Inorganic generally provides nutrients quicker (some are slow release). Personally I use a mixture of garden compost and manure alongside inorganic fertilizers to give a boost later in the growing season. Don't add manure prior to planting carrots or other root veg you will get funny shaped double rooted produce which is difficult to peel! Its time to prune roses ready for the summer, they will then appreciate a mulch of well rotted manure to feed them and keep moisture locked in. Prune spring flowering shrubs as soon as they have finished flowering. Refer to instructions online or in a book, but as usual remove dead, damaged and crossing branches, and then prune for shape and size. Shrubs grown for their winter stem colour such as dogwoods should be pruned hard now to encourage new stems for next winter as they will have better colour than the old ones. This hard pruning can be done every year once the shrub has established (2-3years) or every couple of years. The RHS has useful instructions online- or talk to a gardening friend.

In the borders cut back old dead stems of herbaceous perennials, big clumps can be divided and moved. Lawn edges benefit from a trim and tidy and the lawn can be mown on a dry day.

Many summer bulbs, corms and tubers such as lilies can be planted now, be a little adventurous there are plenty of colourful options. Some are not hardy ie dahlias- it will say on the pack, so these will need to be kept frost free.

Before you know it winter will be a distant memory and you will be sitting in the garden enjoying a cup of tea and perhaps a well earned slice of cake.

January 2020 News Update

Happy New Year to all our members and our community. We look forward to seeing you at our AGM on the 8th January 2020. It's at 7pm, at Barham Village Hall. After a quick run through of the formalities we will enjoy a short horticultural quiz, whilst we welcome in the new year and chat amongst ourselves. We will be collecting subscriptions and handing out the programmes. Still only 5 for individual membership. We will also have some of the Sutton's seed catalogues with the "discount code" affording 50 % discount off seed orders to our members. We have an interesting programme for 2020, ranging from talks covering pest control and fertilization, looking after your roses, pollination. Our garden trip will give us the opportunity to enjoy a garden specialising in delphiniums. All this and much more, most of which is included in your membership fee. This year the society is 125 years established. One of the oldest in the village. Our original minute book is still held in our archive.

We are really pleased to be helping Barham primary school with their wildlife and garden projects. With the help of the Nailbourne Foundation, the school has invested in some gardening areas to help the children with their development. We are looking to help them fund and find some tools for the volunteers to work on the spaces, to prepare them for the children to work in. If you have any unwanted tools, in good, safe working order please get in touch with me? The school needs some help with some gardening to get the projects fully operational, so if you can spare an hour or two please contact me and I can add you to the list, where we can notify you when we are getting together.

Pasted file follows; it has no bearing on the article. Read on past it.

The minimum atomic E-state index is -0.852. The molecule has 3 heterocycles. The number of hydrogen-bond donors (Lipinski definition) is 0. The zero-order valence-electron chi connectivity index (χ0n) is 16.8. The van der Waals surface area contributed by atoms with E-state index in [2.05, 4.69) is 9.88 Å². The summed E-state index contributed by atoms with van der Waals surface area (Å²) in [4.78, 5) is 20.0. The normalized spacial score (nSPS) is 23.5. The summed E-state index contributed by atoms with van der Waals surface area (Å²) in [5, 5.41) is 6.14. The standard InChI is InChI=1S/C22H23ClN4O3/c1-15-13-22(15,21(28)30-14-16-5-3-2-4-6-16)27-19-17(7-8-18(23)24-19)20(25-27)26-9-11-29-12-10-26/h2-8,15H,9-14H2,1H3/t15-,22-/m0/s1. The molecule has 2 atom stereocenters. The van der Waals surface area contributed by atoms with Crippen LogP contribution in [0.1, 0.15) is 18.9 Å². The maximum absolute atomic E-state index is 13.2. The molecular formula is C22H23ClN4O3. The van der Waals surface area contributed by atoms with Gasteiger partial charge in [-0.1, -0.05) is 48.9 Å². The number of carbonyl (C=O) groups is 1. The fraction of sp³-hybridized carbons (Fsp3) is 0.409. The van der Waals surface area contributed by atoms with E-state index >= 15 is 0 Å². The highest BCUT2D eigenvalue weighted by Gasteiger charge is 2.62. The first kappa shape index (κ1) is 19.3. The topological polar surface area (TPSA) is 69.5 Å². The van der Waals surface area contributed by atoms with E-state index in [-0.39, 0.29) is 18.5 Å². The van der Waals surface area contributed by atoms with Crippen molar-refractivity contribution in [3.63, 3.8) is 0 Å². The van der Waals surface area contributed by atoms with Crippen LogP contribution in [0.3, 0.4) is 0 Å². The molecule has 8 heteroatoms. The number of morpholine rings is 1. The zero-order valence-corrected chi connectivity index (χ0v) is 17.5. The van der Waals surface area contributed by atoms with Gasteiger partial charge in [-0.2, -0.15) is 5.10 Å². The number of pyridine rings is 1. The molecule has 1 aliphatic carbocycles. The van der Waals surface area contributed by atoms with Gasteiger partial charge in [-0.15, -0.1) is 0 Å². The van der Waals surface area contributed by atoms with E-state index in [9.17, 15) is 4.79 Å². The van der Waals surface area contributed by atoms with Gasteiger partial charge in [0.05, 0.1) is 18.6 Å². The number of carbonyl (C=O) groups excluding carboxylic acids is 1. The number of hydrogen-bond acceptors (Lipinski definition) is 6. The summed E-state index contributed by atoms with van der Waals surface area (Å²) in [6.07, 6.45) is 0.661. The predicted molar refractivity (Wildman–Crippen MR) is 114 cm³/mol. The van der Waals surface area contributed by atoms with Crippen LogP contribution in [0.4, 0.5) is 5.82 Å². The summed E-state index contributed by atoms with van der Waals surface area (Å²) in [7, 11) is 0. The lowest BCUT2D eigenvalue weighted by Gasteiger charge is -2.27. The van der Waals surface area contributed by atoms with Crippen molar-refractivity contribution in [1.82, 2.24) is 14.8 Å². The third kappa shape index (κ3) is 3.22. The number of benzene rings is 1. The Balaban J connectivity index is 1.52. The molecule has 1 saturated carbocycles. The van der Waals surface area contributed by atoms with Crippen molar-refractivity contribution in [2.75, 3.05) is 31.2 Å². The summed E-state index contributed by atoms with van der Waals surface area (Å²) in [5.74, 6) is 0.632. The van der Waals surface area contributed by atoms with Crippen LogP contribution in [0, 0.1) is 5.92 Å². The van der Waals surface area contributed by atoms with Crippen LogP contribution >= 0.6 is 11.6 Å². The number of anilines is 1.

I would still like some help with our Facebook page, and other ideas for social media. Even if you don't want to join the committee, please can you get in touch if you can help us?

And finally the Hanami Festival at Brogdale in April, either the 18th or 19th. If you are interested I would like to arrange an additional trip? 15 people required It is a one day celebration where you will be able to enjoy traditional Japanese entertainment whilst you picnic under the beauty of the ornamental cherry blossom! Please get in touch with me to register your interest. Sue Strange 07985 739788

 

Next EventPOSTPONED

It is with regret that talks and activities arranged by the society are postponed for at least the next few months, until we have further direction from the government.
We hope you remain well during this time, and take pleasure in looking after your gardens.
As soon as we have more information, and can resume normal activity we will be in touch.

Become a Member

Thinking of becoming a member? »

Advertisers

Local companies that support the society offering help advice and services near to you. Advertisers »